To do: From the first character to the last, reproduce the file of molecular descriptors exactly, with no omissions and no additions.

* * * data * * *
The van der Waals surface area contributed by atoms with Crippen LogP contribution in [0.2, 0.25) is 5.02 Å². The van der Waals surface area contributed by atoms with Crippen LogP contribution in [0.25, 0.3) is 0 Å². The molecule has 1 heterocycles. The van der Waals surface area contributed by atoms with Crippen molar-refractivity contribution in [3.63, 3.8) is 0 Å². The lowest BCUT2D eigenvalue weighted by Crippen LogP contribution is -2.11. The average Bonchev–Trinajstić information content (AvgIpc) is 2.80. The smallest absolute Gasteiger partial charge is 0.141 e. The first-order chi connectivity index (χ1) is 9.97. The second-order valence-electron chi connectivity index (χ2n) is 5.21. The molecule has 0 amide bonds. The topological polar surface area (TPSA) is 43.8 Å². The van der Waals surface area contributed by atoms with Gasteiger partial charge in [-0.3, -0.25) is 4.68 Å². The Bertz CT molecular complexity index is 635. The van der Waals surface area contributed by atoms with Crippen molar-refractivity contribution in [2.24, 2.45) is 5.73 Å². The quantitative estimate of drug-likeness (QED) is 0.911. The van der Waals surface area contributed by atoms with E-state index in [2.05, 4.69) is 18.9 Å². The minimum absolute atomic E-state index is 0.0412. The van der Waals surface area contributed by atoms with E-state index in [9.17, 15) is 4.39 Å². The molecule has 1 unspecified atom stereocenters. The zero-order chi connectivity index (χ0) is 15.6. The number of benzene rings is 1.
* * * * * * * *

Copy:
The van der Waals surface area contributed by atoms with Crippen LogP contribution in [0.2, 0.25) is 5.02 Å². The van der Waals surface area contributed by atoms with Crippen LogP contribution in [0.25, 0.3) is 0 Å². The molecule has 1 heterocycles. The van der Waals surface area contributed by atoms with Crippen molar-refractivity contribution in [3.63, 3.8) is 0 Å². The lowest BCUT2D eigenvalue weighted by Crippen LogP contribution is -2.11. The average Bonchev–Trinajstić information content (AvgIpc) is 2.80. The smallest absolute Gasteiger partial charge is 0.141 e. The first-order chi connectivity index (χ1) is 9.97. The second-order valence-electron chi connectivity index (χ2n) is 5.21. The molecule has 0 amide bonds. The topological polar surface area (TPSA) is 43.8 Å². The van der Waals surface area contributed by atoms with Gasteiger partial charge in [-0.3, -0.25) is 4.68 Å². The Bertz CT molecular complexity index is 635. The van der Waals surface area contributed by atoms with Crippen molar-refractivity contribution in [2.24, 2.45) is 5.73 Å². The quantitative estimate of drug-likeness (QED) is 0.911. The van der Waals surface area contributed by atoms with E-state index in [2.05, 4.69) is 18.9 Å². The minimum absolute atomic E-state index is 0.0412. The van der Waals surface area contributed by atoms with E-state index in [9.17, 15) is 4.39 Å². The molecule has 1 unspecified atom stereocenters. The zero-order chi connectivity index (χ0) is 15.6. The number of benzene rings is 1.